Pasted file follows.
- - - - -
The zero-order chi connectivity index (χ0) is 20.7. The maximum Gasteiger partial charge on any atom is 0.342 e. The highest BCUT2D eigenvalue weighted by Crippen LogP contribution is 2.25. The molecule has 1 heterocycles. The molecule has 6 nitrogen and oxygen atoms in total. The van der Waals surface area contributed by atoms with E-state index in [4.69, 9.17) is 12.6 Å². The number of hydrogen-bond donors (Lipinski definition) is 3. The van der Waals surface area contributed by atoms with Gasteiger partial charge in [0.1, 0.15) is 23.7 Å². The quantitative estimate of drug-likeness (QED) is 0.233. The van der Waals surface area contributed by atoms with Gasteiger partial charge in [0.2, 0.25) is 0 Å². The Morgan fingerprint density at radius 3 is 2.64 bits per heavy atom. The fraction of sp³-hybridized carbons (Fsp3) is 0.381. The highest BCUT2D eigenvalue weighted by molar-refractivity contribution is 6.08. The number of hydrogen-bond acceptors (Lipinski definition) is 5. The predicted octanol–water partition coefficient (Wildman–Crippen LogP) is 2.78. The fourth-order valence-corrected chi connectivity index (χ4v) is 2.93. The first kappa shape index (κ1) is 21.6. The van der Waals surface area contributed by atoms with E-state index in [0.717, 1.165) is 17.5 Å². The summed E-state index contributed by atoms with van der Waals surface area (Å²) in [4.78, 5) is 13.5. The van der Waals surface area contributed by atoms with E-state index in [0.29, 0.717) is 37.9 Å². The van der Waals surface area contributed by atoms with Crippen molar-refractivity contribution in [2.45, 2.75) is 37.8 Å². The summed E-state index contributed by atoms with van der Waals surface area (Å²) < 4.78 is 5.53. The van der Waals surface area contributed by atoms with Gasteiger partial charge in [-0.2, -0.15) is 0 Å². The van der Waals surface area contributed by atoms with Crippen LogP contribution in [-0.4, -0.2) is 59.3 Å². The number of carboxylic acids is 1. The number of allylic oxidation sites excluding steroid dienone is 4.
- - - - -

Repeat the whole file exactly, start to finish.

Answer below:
The zero-order chi connectivity index (χ0) is 20.7. The maximum Gasteiger partial charge on any atom is 0.342 e. The highest BCUT2D eigenvalue weighted by Crippen LogP contribution is 2.25. The molecule has 1 heterocycles. The molecule has 6 nitrogen and oxygen atoms in total. The van der Waals surface area contributed by atoms with E-state index in [4.69, 9.17) is 12.6 Å². The number of hydrogen-bond donors (Lipinski definition) is 3. The van der Waals surface area contributed by atoms with Gasteiger partial charge in [0.1, 0.15) is 23.7 Å². The quantitative estimate of drug-likeness (QED) is 0.233. The van der Waals surface area contributed by atoms with Gasteiger partial charge in [0.2, 0.25) is 0 Å². The Morgan fingerprint density at radius 3 is 2.64 bits per heavy atom. The fraction of sp³-hybridized carbons (Fsp3) is 0.381. The highest BCUT2D eigenvalue weighted by molar-refractivity contribution is 6.08. The number of hydrogen-bond acceptors (Lipinski definition) is 5. The predicted octanol–water partition coefficient (Wildman–Crippen LogP) is 2.78. The fourth-order valence-corrected chi connectivity index (χ4v) is 2.93. The first kappa shape index (κ1) is 21.6. The van der Waals surface area contributed by atoms with E-state index in [0.717, 1.165) is 17.5 Å². The summed E-state index contributed by atoms with van der Waals surface area (Å²) in [4.78, 5) is 13.5. The van der Waals surface area contributed by atoms with E-state index in [0.29, 0.717) is 37.9 Å². The van der Waals surface area contributed by atoms with Crippen molar-refractivity contribution in [2.45, 2.75) is 37.8 Å². The summed E-state index contributed by atoms with van der Waals surface area (Å²) < 4.78 is 5.53. The van der Waals surface area contributed by atoms with Gasteiger partial charge in [-0.2, -0.15) is 0 Å². The van der Waals surface area contributed by atoms with Crippen LogP contribution in [-0.4, -0.2) is 59.3 Å². The number of carboxylic acids is 1. The number of allylic oxidation sites excluding steroid dienone is 4.